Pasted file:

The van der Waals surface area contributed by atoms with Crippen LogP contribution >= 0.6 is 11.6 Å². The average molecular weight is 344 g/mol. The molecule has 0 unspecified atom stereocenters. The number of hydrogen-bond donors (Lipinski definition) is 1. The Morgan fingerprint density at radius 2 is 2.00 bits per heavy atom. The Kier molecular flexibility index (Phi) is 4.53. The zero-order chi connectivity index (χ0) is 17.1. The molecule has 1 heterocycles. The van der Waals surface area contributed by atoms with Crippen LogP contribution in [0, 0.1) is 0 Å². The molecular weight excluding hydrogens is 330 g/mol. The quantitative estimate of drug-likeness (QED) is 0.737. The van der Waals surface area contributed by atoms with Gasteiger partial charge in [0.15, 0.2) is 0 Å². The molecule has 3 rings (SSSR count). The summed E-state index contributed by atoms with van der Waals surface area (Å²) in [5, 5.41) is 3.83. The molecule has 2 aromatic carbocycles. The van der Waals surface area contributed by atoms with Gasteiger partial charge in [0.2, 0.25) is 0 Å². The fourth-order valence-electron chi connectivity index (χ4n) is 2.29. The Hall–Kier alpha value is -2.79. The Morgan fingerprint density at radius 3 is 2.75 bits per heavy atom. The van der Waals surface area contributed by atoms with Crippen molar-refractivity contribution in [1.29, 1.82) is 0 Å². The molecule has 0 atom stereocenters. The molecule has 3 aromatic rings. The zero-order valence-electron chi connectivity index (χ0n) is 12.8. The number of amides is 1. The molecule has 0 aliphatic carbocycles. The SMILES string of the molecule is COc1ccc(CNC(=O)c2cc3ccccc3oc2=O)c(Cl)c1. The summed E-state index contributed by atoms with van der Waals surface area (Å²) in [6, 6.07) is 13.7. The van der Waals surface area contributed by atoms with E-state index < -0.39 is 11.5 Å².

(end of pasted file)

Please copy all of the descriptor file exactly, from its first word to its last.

The van der Waals surface area contributed by atoms with Crippen LogP contribution >= 0.6 is 11.6 Å². The average molecular weight is 344 g/mol. The molecule has 0 unspecified atom stereocenters. The number of hydrogen-bond donors (Lipinski definition) is 1. The Morgan fingerprint density at radius 2 is 2.00 bits per heavy atom. The Kier molecular flexibility index (Phi) is 4.53. The zero-order chi connectivity index (χ0) is 17.1. The molecule has 1 heterocycles. The van der Waals surface area contributed by atoms with Crippen LogP contribution in [0, 0.1) is 0 Å². The molecular weight excluding hydrogens is 330 g/mol. The quantitative estimate of drug-likeness (QED) is 0.737. The van der Waals surface area contributed by atoms with Gasteiger partial charge in [0.15, 0.2) is 0 Å². The molecule has 3 rings (SSSR count). The summed E-state index contributed by atoms with van der Waals surface area (Å²) in [5, 5.41) is 3.83. The molecule has 2 aromatic carbocycles. The van der Waals surface area contributed by atoms with Gasteiger partial charge in [0.2, 0.25) is 0 Å². The fourth-order valence-electron chi connectivity index (χ4n) is 2.29. The Hall–Kier alpha value is -2.79. The Morgan fingerprint density at radius 3 is 2.75 bits per heavy atom. The van der Waals surface area contributed by atoms with Crippen molar-refractivity contribution in [1.29, 1.82) is 0 Å². The molecule has 0 atom stereocenters. The molecule has 3 aromatic rings. The zero-order valence-electron chi connectivity index (χ0n) is 12.8. The number of amides is 1. The molecule has 0 aliphatic carbocycles. The SMILES string of the molecule is COc1ccc(CNC(=O)c2cc3ccccc3oc2=O)c(Cl)c1. The summed E-state index contributed by atoms with van der Waals surface area (Å²) in [6, 6.07) is 13.7. The van der Waals surface area contributed by atoms with E-state index < -0.39 is 11.5 Å².